The horse chestnut (Aesculus hippocastanum) is a tree native to certain areas of South East Europe that is now cultivated throughout the Northern Hemisphere. Its name seems to have originated from the mistaken beliefs that the tree was a chestnut and that its fruit could cure chest complaints in horses.
The seeds of the tree are used in a children’s game called Conkers, which was traditionally played in Britain and Ireland. The World Conker Championships were first held in Ashton, East Northamptonshire, England in 1965. There are now official Conker Championships in various regions throughout the world. Recreational potential aside, the seeds, bark, flower, and leaves of the horse chestnut tree are used in various medicines.
Traditionally, horse chestnut parts were used for various conditions and diseases, and horse chestnut seed extract is now used as a remedy for a condition called chronic venous insufficiency (CVI), in which the veins cannot pump sufficient blood to the heart. The leg is the most common site for this condition, which is accompanied by all sorts of lovely symptoms, including outright pain, inflammation, ulcers, and various skin abnormalities. Horse chestnut seed is sometimes used for fever, diarrhea, and enlarged prostate.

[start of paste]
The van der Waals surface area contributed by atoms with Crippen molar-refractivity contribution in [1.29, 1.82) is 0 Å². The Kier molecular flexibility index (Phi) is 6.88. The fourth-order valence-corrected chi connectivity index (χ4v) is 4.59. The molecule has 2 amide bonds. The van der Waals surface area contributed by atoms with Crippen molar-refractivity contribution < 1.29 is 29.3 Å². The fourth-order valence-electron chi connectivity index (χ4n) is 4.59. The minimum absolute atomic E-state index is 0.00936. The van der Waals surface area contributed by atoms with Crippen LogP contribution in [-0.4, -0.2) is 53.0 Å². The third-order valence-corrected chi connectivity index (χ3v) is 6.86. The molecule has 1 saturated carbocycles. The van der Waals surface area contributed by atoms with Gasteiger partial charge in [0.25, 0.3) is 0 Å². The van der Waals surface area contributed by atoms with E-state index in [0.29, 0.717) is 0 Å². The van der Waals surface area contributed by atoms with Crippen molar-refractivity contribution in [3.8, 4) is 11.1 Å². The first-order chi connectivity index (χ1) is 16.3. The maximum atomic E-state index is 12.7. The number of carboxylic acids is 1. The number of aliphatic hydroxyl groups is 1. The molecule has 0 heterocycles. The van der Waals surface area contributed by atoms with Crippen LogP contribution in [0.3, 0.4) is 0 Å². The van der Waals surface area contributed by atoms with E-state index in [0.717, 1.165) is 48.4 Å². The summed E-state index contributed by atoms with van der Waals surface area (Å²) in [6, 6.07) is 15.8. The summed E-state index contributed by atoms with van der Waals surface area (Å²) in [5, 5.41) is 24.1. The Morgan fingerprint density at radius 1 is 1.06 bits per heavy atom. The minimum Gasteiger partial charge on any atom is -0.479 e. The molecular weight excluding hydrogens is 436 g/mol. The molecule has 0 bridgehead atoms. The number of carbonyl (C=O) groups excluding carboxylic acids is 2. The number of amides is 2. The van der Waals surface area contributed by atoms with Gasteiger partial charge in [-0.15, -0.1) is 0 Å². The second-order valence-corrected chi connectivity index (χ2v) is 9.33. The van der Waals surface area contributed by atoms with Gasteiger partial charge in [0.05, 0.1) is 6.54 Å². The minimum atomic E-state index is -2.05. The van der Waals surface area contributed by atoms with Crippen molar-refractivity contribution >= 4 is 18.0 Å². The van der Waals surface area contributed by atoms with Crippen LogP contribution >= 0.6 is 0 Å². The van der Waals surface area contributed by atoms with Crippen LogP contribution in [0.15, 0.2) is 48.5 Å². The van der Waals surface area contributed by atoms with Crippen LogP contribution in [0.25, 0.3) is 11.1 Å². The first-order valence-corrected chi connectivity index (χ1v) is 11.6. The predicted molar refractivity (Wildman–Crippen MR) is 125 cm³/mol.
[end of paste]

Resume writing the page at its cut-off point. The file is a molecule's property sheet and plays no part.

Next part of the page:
The leaf is used for menstrual pain, cough, arthritis, and general joint pain. The bark has been used for dysentery and malaria. But the wary consumer would do well to remember that most of these uses have yet to be substantiated by credible scientific research, and raw, unprocessed horse chestnut parts contain æsculin, the consumption of which can have serious attendant side effects, the most notable being death. The National Institutes of Health (NIH) advises pregnant or breastfeeding women to abstain from horse chestnut products in general until their safety is verified. All consumers ought to verify the safety and legitimacy of a given horse chestnut product prior to ingestion.